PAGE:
Community came together to build Valley View Hospital | PostIndependent.com
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Community came together to build Valley View Hospital

Frontier DiaryWilla SoncartyRegistrar, Frontier Historical Society and Museum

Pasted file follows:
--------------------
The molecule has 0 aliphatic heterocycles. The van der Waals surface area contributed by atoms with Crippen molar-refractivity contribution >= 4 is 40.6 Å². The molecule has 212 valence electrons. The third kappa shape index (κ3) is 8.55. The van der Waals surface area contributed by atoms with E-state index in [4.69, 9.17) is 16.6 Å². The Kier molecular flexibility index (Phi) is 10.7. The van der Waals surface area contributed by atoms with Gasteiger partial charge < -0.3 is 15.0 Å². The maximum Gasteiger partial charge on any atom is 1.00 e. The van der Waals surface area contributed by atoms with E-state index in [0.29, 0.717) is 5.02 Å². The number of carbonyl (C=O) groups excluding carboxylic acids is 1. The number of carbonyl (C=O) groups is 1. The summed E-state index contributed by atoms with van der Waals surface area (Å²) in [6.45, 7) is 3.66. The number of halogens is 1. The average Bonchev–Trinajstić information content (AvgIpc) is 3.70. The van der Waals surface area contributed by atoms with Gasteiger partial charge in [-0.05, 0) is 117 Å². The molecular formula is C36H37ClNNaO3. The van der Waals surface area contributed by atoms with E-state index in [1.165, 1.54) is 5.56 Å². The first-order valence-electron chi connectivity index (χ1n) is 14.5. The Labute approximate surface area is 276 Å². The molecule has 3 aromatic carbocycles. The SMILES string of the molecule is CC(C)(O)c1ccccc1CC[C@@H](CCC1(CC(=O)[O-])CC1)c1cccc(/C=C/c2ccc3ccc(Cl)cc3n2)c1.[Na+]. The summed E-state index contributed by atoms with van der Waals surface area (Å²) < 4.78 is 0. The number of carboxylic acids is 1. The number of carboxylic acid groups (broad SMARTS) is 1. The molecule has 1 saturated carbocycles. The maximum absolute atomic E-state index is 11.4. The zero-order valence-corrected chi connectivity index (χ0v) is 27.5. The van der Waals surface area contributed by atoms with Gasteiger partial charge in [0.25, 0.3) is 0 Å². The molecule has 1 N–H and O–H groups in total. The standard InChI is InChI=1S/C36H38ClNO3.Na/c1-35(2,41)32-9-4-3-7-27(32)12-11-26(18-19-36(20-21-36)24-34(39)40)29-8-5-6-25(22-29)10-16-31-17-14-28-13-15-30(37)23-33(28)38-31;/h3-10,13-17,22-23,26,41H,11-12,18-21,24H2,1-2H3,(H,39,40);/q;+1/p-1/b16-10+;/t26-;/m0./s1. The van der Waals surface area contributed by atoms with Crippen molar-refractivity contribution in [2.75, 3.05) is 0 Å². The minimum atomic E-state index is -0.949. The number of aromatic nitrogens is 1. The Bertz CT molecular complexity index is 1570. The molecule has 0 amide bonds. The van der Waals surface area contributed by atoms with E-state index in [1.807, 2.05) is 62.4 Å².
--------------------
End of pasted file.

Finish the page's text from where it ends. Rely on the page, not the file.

A new era in medical care opened on Aug. 30, 1955. It was on that date that Valley View Hospital received its first patients.The new hospital was decades in the making. In Glenwood Springs’ early days, no real centralized hospital existed to treat the ill. Many attempts, however, had been made over the years to bring a uniform system of health care to the community. Institutions such as the Garfield County Poor Farm, St. Joseph’s Sanitarium, Hopkins Hospital, Porter’s Hospital, and the Glenwood Springs Sanitarium as well as numerous individual physicians raised the level of medical care in the community.By 1950, four individual hospitals existed in Glenwood Springs. However, postwar demand for medical services fueled by a closure of several regional hospitals taxed the available facilities. With the passage of the 1946 Hill-Burton Act – an act that provided federal funding for the construction of health-care facilities – a movement was started in Glenwood Springs to construct a new regional hospital. A community drive to raise $340,000 began in July 1953. Garfield County donated a 412-acre tract of land for the new hospital south of Glenwood Springs, which is its current location. In July 1954 ground was broken for the new 22,000-square-foot, single-story, 35-bed facility. The Mennonite Board of Missions and Charities was selected to manage the hospital, with Samuel Janzen appointed as the first administrator. With the transfer of nine patients from Porter’s Hospital, Valley View Hospital officially opened to the public. The stork also visited the newly completed hospital on opening day: The first birth at Valley View Hospital was a daughter to Mr. and Mrs. William Hammerich, of Grand Valley (Parachute).From its inception over 50 years ago, Valley View Hospital has cared for the health of people locally and regionally. It has never wavered from that original vision.”Frontier Diary” is provided to the Post Independent by the Frontier Historical Society and Museum, 1001 Colorado Ave., Glenwood Springs. Summer hours are 11 a.m. to 4 p.m. Monday through Saturday.


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